And this is my head after my last shunt revision in August 2013.
3. Another condition that often accompanies Spina Bifida is called Arnold Chiari Malformation, or Chiari II. There are four different types of Chiari but if you are born with SB and also have Chiari, then you always have Chiari II. Part of the clinical definition is “consists of a downward displacement of the cerebellar tonsils through the foramen magnum (the opening at the base of the skull)”. Basically part of your cerebellum goes down into the top of your spinal column where it’s not supposed to be. Among other things, this stops CSF from flowing freely. Also, your cerebellum controls autonomic functions, which are things you can’t control consciously, such as breathing and swallowing and regulating body temperature. These autonomic functions are affected when you have Chiari II. Some symptoms are more severe than others. While some people end up with nothing more than a pretty bad gag reflex, for others it can be more serious and cause choking or severe breathing problems, sleep apnea or other sleeping disorders.
Here we have a typical brain and a Chiari brain. Note the herniated cerebellum, lower than it should be.
4. Syringomyelia. Or a syrinx. A syrinx is a fluid (CSF) filled bubble that forms in your spinal column. As previously mentioned, the spinal column has CSF running all through it. But within that, a cyst can also form, also filled with CSF. And it can be small or it can run the whole length of your spine. The length matters less than the width. If it’s too wide, it can crush spinal nerves and cause even more damage. In those cases, the neurosurgeon can try to drain it, although it may return, or she may place a shunt in your spine which should do the same thing it does in your brain; ie, continually drain CSF.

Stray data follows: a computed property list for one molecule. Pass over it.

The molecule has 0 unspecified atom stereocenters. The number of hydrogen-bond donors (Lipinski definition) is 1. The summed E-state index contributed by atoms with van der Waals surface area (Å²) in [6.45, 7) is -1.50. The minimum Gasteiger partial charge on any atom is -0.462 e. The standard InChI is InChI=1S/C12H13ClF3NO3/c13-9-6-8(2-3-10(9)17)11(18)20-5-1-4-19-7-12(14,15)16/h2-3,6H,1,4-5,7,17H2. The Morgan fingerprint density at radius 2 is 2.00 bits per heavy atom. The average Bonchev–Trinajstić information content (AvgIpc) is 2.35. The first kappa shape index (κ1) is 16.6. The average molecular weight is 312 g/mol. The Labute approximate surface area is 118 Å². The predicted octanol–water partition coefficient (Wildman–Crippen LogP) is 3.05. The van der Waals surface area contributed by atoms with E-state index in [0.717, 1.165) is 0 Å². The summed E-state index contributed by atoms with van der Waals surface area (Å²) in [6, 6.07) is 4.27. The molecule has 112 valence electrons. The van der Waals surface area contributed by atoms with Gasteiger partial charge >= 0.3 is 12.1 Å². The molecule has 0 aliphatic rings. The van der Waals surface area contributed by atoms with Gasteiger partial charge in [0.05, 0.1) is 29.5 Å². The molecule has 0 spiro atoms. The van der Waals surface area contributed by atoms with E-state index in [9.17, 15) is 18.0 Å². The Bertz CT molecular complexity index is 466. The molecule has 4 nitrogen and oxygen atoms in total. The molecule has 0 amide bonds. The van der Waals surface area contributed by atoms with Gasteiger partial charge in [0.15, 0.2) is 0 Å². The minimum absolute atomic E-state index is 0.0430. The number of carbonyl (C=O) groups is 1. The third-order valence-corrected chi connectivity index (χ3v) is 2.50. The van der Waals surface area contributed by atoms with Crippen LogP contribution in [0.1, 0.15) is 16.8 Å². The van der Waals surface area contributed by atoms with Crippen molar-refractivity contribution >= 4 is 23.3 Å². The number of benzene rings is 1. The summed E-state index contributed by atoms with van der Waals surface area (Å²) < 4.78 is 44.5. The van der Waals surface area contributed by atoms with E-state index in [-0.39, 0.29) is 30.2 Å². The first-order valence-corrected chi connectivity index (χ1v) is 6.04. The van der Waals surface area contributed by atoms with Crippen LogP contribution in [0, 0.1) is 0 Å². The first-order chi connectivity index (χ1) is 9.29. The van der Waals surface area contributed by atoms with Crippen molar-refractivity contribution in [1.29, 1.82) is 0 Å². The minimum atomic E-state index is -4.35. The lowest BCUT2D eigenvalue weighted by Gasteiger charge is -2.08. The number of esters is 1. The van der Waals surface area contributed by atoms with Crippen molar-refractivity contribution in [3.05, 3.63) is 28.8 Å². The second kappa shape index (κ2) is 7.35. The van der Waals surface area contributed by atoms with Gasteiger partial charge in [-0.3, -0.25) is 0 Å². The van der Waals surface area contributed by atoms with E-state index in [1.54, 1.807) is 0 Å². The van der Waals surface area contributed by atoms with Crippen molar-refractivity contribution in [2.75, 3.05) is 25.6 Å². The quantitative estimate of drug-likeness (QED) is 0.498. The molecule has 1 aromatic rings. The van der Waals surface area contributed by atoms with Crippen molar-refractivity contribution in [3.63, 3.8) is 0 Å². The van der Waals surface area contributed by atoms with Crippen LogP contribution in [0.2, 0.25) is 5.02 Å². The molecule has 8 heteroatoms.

My syrinx is small, only at c7, and not obstructing CSF flow around it or crushing nerves. It was that size at an MRI in 1992 and that size at the MRI in 2013 and hopefully it will never get bigger.
5. Children with SB are often referred to as “million dollar babies” because of the estimated healthcare costs over a lifetime of care. (This source is calculated in 1980’s money, so it’s actually quite a bit more!)
6. Spina Bifida is the #1 permanently disabling birth defect in the United States. More people are affected by it (or would be….more on that in #7) than muscular dystrophy, multiple sclerosis, and cystic fibrosis *combined*. It’s also the most complex birth defect you could have and still survive. This is because it affects almost every part of your body and organs, either from the SB itself or from secondary or tertiary conditions. For example, one way your brain is affected is from the hydrocephalus, yes, but it can also be affected from the shunt surgeries that are meant to correct the hydrocephalus. Too many shunt surgeries can cause scarring on your brain which can lead to seizures. 40% of people with SB have some form of epilepsy. SB affects kidneys and can also have an effect on other internal organs for various reasons, including the fact that some of us have curvature of the spine, which can cause our lungs to not have enough room to adequately expand in our rib cages. So fact #6…..SB is not only the most common permanently disabling birth defect but is also the most complex in terms of body systems affected.
But if we are in fact #1, then how many of us are there? Well, rough estimates from various sources say there are currently 166,000 people in the US living with SB. I know what you’re thinking….”But wait….shouldn’t that number be higher?! If it affects more people than CF, MS and MD combined, shouldn’t there be more?!” Yep. Which brings me to SB Fact #7 and an explanation for why there aren’t more of us if we are ahead of those other more well-known conditions: